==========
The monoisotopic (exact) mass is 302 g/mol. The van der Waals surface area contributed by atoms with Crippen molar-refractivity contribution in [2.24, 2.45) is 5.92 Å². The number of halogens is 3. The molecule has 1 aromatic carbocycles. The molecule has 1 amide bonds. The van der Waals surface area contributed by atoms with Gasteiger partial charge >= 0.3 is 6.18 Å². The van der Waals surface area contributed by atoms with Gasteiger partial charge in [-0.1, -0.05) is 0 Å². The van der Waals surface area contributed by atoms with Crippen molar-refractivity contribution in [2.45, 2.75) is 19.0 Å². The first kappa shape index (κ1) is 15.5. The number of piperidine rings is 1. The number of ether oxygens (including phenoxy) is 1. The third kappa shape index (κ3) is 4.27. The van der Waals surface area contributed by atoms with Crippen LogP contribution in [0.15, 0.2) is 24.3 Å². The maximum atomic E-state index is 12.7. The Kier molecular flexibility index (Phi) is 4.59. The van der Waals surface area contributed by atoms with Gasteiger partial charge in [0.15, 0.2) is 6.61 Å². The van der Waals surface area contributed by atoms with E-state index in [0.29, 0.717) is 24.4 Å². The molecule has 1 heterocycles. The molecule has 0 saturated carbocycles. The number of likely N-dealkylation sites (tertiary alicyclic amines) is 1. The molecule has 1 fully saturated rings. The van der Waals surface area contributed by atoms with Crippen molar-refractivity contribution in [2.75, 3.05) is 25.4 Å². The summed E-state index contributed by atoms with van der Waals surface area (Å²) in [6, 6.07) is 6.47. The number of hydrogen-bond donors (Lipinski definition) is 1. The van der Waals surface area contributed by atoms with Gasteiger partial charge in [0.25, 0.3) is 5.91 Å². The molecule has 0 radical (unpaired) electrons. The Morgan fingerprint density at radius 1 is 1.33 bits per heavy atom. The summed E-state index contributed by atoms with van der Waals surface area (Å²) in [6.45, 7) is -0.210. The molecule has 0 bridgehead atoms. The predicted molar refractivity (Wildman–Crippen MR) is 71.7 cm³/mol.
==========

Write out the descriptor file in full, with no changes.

The monoisotopic (exact) mass is 302 g/mol. The van der Waals surface area contributed by atoms with Crippen molar-refractivity contribution in [2.24, 2.45) is 5.92 Å². The number of halogens is 3. The molecule has 1 aromatic carbocycles. The molecule has 1 amide bonds. The van der Waals surface area contributed by atoms with Gasteiger partial charge >= 0.3 is 6.18 Å². The van der Waals surface area contributed by atoms with Gasteiger partial charge in [-0.1, -0.05) is 0 Å². The van der Waals surface area contributed by atoms with Crippen molar-refractivity contribution in [2.45, 2.75) is 19.0 Å². The first kappa shape index (κ1) is 15.5. The number of piperidine rings is 1. The number of ether oxygens (including phenoxy) is 1. The third kappa shape index (κ3) is 4.27. The van der Waals surface area contributed by atoms with Crippen LogP contribution in [0.15, 0.2) is 24.3 Å². The maximum atomic E-state index is 12.7. The Kier molecular flexibility index (Phi) is 4.59. The van der Waals surface area contributed by atoms with Gasteiger partial charge in [0.15, 0.2) is 6.61 Å². The van der Waals surface area contributed by atoms with E-state index in [0.29, 0.717) is 24.4 Å². The molecule has 1 heterocycles. The molecule has 0 saturated carbocycles. The number of likely N-dealkylation sites (tertiary alicyclic amines) is 1. The molecule has 1 fully saturated rings. The van der Waals surface area contributed by atoms with Crippen molar-refractivity contribution in [2.75, 3.05) is 25.4 Å². The summed E-state index contributed by atoms with van der Waals surface area (Å²) in [6, 6.07) is 6.47. The number of hydrogen-bond donors (Lipinski definition) is 1. The van der Waals surface area contributed by atoms with Gasteiger partial charge in [0.25, 0.3) is 5.91 Å². The molecule has 0 radical (unpaired) electrons. The Morgan fingerprint density at radius 1 is 1.33 bits per heavy atom. The summed E-state index contributed by atoms with van der Waals surface area (Å²) in [6.45, 7) is -0.210. The molecule has 0 bridgehead atoms. The predicted molar refractivity (Wildman–Crippen MR) is 71.7 cm³/mol.